Organizational responsibility (OR) is defined as context-specific organizational actions and policies that take into account stakeholders’ expectations and the triple bottom line of economic, social, and environmental performance. The challenge of being responsible and ethical in managing people does not lie in the mechanical application of moral prescriptions. It is found in the process of creating and maintaining genuine relationships from which to address ethical dilemmas that cannot be covered by prescription. One’s personal values play an important part in this process.

    What are the international dimensions of applied psychology? - Chapter 18

    What are the international dimensions of applied psychology? - Chapter 18

    Globalization is a fact of modern organizational life, it refers to commerce without borders, along with the interdependence of business operations in different locations. This chapters emphasizes five main areas:

    1. Identification of potential for international management.
    2. Selection for international assignments.
    3. Cross-cultural training and development.
    4. Performance management.
    5. Repatriation.

    Though the behavioural implications of globalization can be addressed from various perspectives, we choose to focus only on five of them.

    Printed summary of Applied Psychology in Human Resource Management - Cascio & Aguinis - 7th edition
    De crossroads van deze bundel
    Study Bundle Specialisation Work and Organisational Psychology - UvA
    Advice & Summaries Specialisation Work & Organisational Psychology - UvA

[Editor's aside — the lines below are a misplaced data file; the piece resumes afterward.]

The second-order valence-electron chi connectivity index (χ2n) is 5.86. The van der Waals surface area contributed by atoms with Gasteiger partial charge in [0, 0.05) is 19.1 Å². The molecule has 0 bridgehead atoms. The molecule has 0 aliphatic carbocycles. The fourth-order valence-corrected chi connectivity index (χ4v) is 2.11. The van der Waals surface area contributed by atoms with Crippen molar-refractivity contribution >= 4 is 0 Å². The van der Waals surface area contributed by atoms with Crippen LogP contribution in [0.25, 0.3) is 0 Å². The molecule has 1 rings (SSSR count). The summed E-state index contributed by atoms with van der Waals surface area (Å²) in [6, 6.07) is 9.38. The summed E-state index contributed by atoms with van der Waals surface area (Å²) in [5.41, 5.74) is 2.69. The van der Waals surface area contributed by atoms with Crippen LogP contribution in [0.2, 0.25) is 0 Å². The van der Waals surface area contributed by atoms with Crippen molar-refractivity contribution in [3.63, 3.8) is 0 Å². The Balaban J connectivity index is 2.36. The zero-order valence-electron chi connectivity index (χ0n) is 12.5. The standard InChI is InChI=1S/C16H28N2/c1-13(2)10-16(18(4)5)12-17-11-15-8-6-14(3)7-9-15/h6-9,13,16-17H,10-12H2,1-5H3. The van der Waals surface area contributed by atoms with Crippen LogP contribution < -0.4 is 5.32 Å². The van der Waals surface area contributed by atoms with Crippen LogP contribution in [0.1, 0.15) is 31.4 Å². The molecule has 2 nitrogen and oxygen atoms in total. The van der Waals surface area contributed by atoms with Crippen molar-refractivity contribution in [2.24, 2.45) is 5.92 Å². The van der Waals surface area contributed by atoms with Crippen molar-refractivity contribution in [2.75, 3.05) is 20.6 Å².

Choice Assistance with summaries of Applied Psychology in Human Resource Management - Cascio & Aguinis - 7th edition
    Choice Assistance with summaries of Discovering Statistics Using IBM SPSS Statistics - Field - 5th edition
    Keuzewijzer voor samenvattingen van Group Performance - Nijstad - 1e druk
    Keuzewijzer voor samenvattingen van An Introduction to Contemporary Work Psychology - Peeters et al. - 1e druk
    Keuzewijzer voor samenvattingen van Real World Research van Robson - 3e druk
    Choice assistance with summaries of Writing Psychology Research Reports - Starreveld - 1st edition
    Keuzewijzer voor samenvattingen van Leadership in Organizations - Yukl - 8e druk
    Subscriber bundle with online chaptersummaries of Applied Psychology in Human Resource Management - Cascio & Aguinis - 7th edition
    Subscriber bundle with online chapter summaries of Discovering statistics using IBM SPSS Statistics - Field - 5th edition
    Abonneebundel met online chaptersamenvattingen van Group Performance - Nijstad - 1e druk
    Abonneebundel met online chaptersamenvattingen van An Introduction to Contemporary Work Psychology - Peeters et al. - 1e druk
    Subscriber Bundle with online chapter summaries of Writing Psychology Research Reports - Starreveld - 1st edition
    Abonneebundel met online chaptersamenvattingen van Leadership in Organizations - Yukl - 8e druk
    Shop Bundle with printed summaries for Work and Organisational Psychology - UvA
    Summary Shop Psychology Bachelor 3 & Masters - UvA